A Filipino celebration remains incomplete without lechon, and as we anticipate the new year, delectable renditions come to mind—clean-tasting and flavorful, even without a sauce.
Two of my favorites:
I first tasted Hecky’s Lechon during a Christmas party at the Inquirer four years ago. It remains one of the cleanest, most pristine-tasting (if “pristine” could be used to describe pork) roasted pork meats I’ve tried, especially if you get it fresh from the oven.
Not only is it tasty it also melts in the mouth. It’s not fatty and is seasoned with just the right amount of salt, with the right blend of aromatics.
The vinegar that comes with it refreshes the palate, washing away the oil, complementing the meat perfectly.
A great dish starts with the freshest and finest ingredients. According to Carla Tabuena of Hecky’s, “Our lechon are organic; we use only free-range native pigs that feed on rice husks, coconut meat and whatever they can forage roaming around the hills, rice paddies and coconut forests of Quezon Province, Marinduque and Bicol.”
She adds, “We are the only one in the Philippines to use LPG ovens. Through convection our ovens literally melt the fat away (30-40 percent of pork fat), thus our slogan, ‘It’s the healthier choice!’”
The business has evolved. Now Hecky’s isn’t just roasting them, but also cooking its lechon in a number of ways.
My favorite is its sisig, Richie’s Dijamco’s (Carla’s brother-in-law) recipe—coarsely chopped, chunky pieces of slow roasted lechon meat, marinated in seasonings and stir-fried. Very tasty.
Sold frozen, finish it on a sizzling plate with an egg! Yum!
(Call 8626379, 8625208, 0922-8703737.)
This business came to be after Bryan and Lynett Ong visited San Carlos City, Negros Occidental, in 2006. On their visit, the couple tried the local lechon, a cross between those of Cebu and Negros.
Lynett couldn’t stop talking about the lechon they had, so Bryan brought home a lechonero from San Carlos, his hometown, to roast a pig for their party. It was a hit.
With a penchant for perfection, Bryan continued to tweak the recipe, and when I got to try it the first time, Ong
reminded me of how my taste buds recalled it to be: lemongrass, garlic, onions, spices and leeks make a merry mix—a bit Balinese (Guling Celing) and bit like my favorite, Porquito’s lechon from Davao.
Going beyond their original recipe, the Ongs have expanded their repertoire, to include:
Garlic Lechon—Much like the original but made with a lot more garlic, crushed and stuffed inside the pig’s cavity. The pig’s skin is also rubbed with garlic. Once sliced, garlic fills the air!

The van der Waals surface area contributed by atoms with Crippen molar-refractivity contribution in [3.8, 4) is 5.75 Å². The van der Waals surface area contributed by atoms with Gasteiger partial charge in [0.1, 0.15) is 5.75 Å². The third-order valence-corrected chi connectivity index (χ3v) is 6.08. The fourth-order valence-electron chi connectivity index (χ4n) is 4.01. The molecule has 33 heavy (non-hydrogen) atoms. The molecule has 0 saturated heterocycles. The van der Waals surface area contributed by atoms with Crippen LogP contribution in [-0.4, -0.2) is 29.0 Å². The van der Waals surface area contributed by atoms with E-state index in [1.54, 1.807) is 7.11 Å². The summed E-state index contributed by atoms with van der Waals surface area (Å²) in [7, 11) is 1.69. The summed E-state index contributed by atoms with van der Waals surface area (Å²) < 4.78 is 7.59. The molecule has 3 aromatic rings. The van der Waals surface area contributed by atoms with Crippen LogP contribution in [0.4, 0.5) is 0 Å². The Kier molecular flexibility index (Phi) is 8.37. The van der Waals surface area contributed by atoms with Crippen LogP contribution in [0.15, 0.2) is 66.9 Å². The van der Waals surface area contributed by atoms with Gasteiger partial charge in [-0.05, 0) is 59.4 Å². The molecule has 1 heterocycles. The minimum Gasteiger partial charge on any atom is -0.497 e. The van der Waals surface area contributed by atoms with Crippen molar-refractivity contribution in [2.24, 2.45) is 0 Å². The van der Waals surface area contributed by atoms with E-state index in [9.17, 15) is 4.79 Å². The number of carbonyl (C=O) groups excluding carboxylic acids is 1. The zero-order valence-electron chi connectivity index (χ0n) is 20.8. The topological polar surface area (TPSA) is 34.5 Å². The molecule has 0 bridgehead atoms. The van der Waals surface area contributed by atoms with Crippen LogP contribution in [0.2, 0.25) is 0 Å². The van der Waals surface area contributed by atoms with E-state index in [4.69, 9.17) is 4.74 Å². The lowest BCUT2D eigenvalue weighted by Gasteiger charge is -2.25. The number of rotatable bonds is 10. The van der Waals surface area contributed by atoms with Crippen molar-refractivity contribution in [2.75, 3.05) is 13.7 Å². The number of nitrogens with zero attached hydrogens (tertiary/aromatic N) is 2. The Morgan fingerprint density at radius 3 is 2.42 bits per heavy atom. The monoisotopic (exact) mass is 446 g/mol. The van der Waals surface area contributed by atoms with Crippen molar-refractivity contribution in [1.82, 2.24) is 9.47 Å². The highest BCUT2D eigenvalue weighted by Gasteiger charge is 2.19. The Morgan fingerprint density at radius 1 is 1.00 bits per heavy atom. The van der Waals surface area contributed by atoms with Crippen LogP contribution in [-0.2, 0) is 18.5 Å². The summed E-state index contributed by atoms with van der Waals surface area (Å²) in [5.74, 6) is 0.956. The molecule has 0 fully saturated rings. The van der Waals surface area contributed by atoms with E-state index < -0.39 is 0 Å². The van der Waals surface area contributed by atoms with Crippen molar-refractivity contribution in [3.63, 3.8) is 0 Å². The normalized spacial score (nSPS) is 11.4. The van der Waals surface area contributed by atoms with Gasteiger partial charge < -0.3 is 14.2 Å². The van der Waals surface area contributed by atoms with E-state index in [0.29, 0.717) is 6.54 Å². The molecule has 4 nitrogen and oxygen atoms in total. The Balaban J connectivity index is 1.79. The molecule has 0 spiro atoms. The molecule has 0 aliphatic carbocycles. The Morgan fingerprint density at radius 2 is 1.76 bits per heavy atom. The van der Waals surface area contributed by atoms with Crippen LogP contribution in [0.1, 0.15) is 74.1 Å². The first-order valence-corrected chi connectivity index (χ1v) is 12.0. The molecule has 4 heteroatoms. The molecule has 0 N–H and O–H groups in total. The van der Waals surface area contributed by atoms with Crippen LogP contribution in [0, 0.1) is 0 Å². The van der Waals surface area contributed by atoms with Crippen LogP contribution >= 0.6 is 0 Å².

Chili-Garlic—Lots of garlic plus chilies make this the perfect happy-hour lechon. It is Bryan Ong’s favorite, and he makes sure to dip it in sinamak.
Curry—Infused with yellow Thai curry and coconut milk. This lechon is for the adventurous.
Ong says their pigs are the native black variety, free-range, given no injections or boosters.
(Call 0917-8-532466 or 8-lechon, 4086850, 9665099.)
The experts pair lechon with wine and beer.
Sherwin Lao, wine expert: “I prefer a creamy, full malolactic and oaked Chardonnay from either France, a Meursault from Burgundy, or a heavy full-bodied Napa version—the reason being, lechon is oily and you need a good acid backbone from a Chardonnay. The meat, while best with reds, cannot take the tannins from it. Heavy chards are best.”
(Call 6385025, 6385027.)
Joao Branquinho, Portuguese wine and beer importer: “Super Bock classic beer goes well because of the level of bitterness from the hops. Also, the good amount of carbonation from this beer keeps it active, which is good, as it balances the fat and richness of the lechon.
A lager behaves like pilsen—light-bodied, ideal to pair with pork. The level of alcohol of this beer promotes the breaking down of the meat during digestion.”
(Call 5857765, 0917-5768040.)
Adriano Steffanuti of iPhor Wines: “Generally in Italy we prefer to eat our porchetta, which is very similar to the lechon with a rich edible filling inside, with full bodied red wines, for instance a sangiovese (Chianti), corvina (Rosso Veronese), ribolla nera (Schioppettino).
“I would go for a red, but here in the Philippines, white wines have been paired successfully with lechon, mainly because fatty, oily, deep-fried or roasted food could go well with highly acidic white wines. The lechon skin, for example, could be tried also with a pinot grigio (Collavini) or a tocai friulano (Collavini).”
(Call iPhor at 0917-5094465.)
Raj Sadhwani of Booze On-Line, importer of over 30 types of beer: “I recommend Leffe Brune (Belgian beer—dark and medium bodied), goes very well with meat dishes. I normally have this with pork knuckle at Draft (similar flavors to lechon). The lechon’s heavy meat taste will definitely go well with this one.”
If you don’t like dark beer, he recommends Delirium Tremens, a Belgian Strong Ale bottled at 8.5 percent alcohol.
“Sweet on the front and slightly dry and bitter on the finish. I like the beer’s high alcohol content, as it can cut through the oiliness of the lechon. Also, the beer is light enough to wash down the palate. It is perfect for Christmas dinners.”
(Call Noemi at 8957179, 8906046.)
And of course, there’s San Miguel Beer. We need no expert to tell us that lechon and beer or wine can trick our taste buds into believing that every day is a holiday!